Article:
We Celebrate Divine Mercy

Divine Mercy Sunday
By Fr. Chinnappan Pelavendran

We celebrate today the feast of God’s Mercy. God revealed His mercy, first and foremost, by sending His only begotten Son to become our Savior and Lord by His suffering, death, and Resurrection. Divine Mercy is given to us also in each celebration of the Sacraments, which were instituted to sanctify us.

Our Easter celebration, from the Mass of the Lord’s Supper on Holy Thursday through the Triduum to the glorious triumph of Christ over sin and death on Easter morning, and indeed through the whole Easter season – it’s all about the Divine Mercy of God. Through God’s mercy, Christ came forth to ransom us and bring us to salvation and our redemption from sin through the Cross of Christ involves the revelation of mercy in its fullness.

The theme of God’s mercy flows throughout today’s readings. The first reading from the Acts of the Apostles recounts how God continued to show his Divine Mercy by the healing power bestowed on the apostles through the Holy Spirit. Just as during Jesus’ earthly ministry God’s mercy was made known through the signs and wonders he worked for those in pain and distress, His Divine Mercy continued to be manifested to the early Church through the similar signs and wonders worked by the apostles – signs and wonders meant to strengthen the faith and bring others to believe.

Today’s second reading from the book Revelations reminds us that Christ is with us always, that his people are surrounded by Christ’s mercy at all times, and especially during times of distress and tribulation. Do not be afraid. I am the first and the last, the one who lives.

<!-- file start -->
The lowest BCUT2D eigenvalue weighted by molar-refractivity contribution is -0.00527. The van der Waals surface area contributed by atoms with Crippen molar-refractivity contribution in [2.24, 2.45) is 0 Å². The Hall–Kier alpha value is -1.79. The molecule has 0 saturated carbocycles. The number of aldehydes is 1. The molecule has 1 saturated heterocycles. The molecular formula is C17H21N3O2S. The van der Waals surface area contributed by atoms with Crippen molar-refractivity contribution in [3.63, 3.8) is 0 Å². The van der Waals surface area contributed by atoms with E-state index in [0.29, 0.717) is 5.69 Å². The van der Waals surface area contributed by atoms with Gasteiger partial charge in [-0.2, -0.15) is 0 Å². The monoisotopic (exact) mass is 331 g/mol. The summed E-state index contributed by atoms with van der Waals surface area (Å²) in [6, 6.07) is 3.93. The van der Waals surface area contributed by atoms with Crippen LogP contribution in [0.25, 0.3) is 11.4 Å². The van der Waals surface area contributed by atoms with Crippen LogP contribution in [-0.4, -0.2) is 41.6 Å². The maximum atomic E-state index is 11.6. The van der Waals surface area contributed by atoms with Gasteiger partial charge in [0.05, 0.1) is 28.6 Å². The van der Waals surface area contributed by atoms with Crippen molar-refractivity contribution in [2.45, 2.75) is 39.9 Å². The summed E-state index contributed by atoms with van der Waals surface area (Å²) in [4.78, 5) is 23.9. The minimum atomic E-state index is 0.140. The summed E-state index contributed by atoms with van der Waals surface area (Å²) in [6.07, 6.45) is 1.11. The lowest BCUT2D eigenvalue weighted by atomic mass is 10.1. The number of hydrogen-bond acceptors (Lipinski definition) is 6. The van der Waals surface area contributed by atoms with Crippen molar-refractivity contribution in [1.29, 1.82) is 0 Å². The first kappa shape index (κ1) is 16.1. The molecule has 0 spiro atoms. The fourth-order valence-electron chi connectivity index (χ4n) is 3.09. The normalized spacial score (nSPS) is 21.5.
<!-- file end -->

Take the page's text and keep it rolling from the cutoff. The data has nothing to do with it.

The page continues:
In today’s Gospel from John, we hear about Christ coming among his dispirited disciples behind locked doors on the evening of Easter. He bestowed on them the Holy Spirit, breathing into them a new life much as God-breathed original life into Adam in the Genesis creation story. Christ commissions his newly created apostles to go out and convert the world – “As the Father has sent me, so I send you.” He sends them out to continue His ministry of love, forgiveness, and mercy to all the world. In His commissioning, Jesus also institutes what we now call the Sacrament of Reconciliation – “Whose sins you forgive are forgiven them, and whose sins you retain are retained” – clearly a Sacrament manifesting the Divine Mercy of God.

Holy Thursday, Good Friday, the Easter Vigil – the Triduum we celebrated just last weekend – those are the three great days of grace – of the Divine Mercy bestowed on each of us through God’s great love. But the gift of Divine Mercy, the unconditional love of God, extends beyond the season of Easter. It’s manifested not just in the Sacrament of Reconciliation, but in ALL the Sacraments.

The depth of God’s love for us is manifest in the outstretched arms of Christ on the Cross, and He’s calling us to partake of His mercy. But the gift of Divine Mercy is a gift meant for sharing. As we continue our Easter journey, let us embrace and share the great gift of Divine Mercy won for us by our Savior. Let us become the apostles we have been called to be. Yes, the second Sunday of Easter is the Feast of Mercy, but there must also be deeds of mercy, which are to arise out of love for us. We must show mercy to our neighbors always and everywhere.

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